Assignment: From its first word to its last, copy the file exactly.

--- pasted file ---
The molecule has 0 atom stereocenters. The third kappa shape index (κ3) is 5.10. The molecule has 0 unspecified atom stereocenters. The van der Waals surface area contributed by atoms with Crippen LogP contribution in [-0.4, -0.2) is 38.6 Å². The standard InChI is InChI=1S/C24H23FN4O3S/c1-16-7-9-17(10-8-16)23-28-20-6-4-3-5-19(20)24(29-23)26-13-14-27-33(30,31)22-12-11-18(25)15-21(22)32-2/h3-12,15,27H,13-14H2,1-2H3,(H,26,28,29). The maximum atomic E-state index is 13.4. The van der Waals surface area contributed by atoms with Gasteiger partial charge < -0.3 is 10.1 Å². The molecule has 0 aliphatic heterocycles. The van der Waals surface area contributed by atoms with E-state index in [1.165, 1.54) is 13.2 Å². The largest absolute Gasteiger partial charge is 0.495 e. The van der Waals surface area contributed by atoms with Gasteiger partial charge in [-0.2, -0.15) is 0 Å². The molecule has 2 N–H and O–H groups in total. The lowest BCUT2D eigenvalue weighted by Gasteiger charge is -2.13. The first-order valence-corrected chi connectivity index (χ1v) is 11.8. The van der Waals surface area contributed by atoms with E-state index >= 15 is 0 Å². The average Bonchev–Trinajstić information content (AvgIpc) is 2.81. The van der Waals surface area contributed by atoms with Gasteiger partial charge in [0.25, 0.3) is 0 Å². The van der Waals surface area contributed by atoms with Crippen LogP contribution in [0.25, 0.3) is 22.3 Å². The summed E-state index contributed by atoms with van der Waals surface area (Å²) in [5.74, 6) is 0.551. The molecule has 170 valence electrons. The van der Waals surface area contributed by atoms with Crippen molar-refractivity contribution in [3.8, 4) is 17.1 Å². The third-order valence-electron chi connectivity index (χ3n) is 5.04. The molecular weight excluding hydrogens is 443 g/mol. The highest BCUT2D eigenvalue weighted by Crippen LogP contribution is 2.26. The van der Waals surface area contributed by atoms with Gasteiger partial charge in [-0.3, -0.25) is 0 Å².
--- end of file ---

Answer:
The molecule has 0 atom stereocenters. The third kappa shape index (κ3) is 5.10. The molecule has 0 unspecified atom stereocenters. The van der Waals surface area contributed by atoms with Crippen LogP contribution in [-0.4, -0.2) is 38.6 Å². The standard InChI is InChI=1S/C24H23FN4O3S/c1-16-7-9-17(10-8-16)23-28-20-6-4-3-5-19(20)24(29-23)26-13-14-27-33(30,31)22-12-11-18(25)15-21(22)32-2/h3-12,15,27H,13-14H2,1-2H3,(H,26,28,29). The maximum atomic E-state index is 13.4. The van der Waals surface area contributed by atoms with Gasteiger partial charge < -0.3 is 10.1 Å². The molecule has 0 aliphatic heterocycles. The van der Waals surface area contributed by atoms with E-state index in [1.165, 1.54) is 13.2 Å². The largest absolute Gasteiger partial charge is 0.495 e. The van der Waals surface area contributed by atoms with Gasteiger partial charge in [-0.2, -0.15) is 0 Å². The molecule has 2 N–H and O–H groups in total. The lowest BCUT2D eigenvalue weighted by Gasteiger charge is -2.13. The first-order valence-corrected chi connectivity index (χ1v) is 11.8. The van der Waals surface area contributed by atoms with E-state index >= 15 is 0 Å². The average Bonchev–Trinajstić information content (AvgIpc) is 2.81. The van der Waals surface area contributed by atoms with Gasteiger partial charge in [0.25, 0.3) is 0 Å². The van der Waals surface area contributed by atoms with Crippen LogP contribution in [0.25, 0.3) is 22.3 Å². The summed E-state index contributed by atoms with van der Waals surface area (Å²) in [5.74, 6) is 0.551. The molecule has 170 valence electrons. The van der Waals surface area contributed by atoms with Crippen molar-refractivity contribution in [3.8, 4) is 17.1 Å². The third-order valence-electron chi connectivity index (χ3n) is 5.04. The molecular weight excluding hydrogens is 443 g/mol. The highest BCUT2D eigenvalue weighted by Crippen LogP contribution is 2.26. The van der Waals surface area contributed by atoms with Gasteiger partial charge in [-0.3, -0.25) is 0 Å².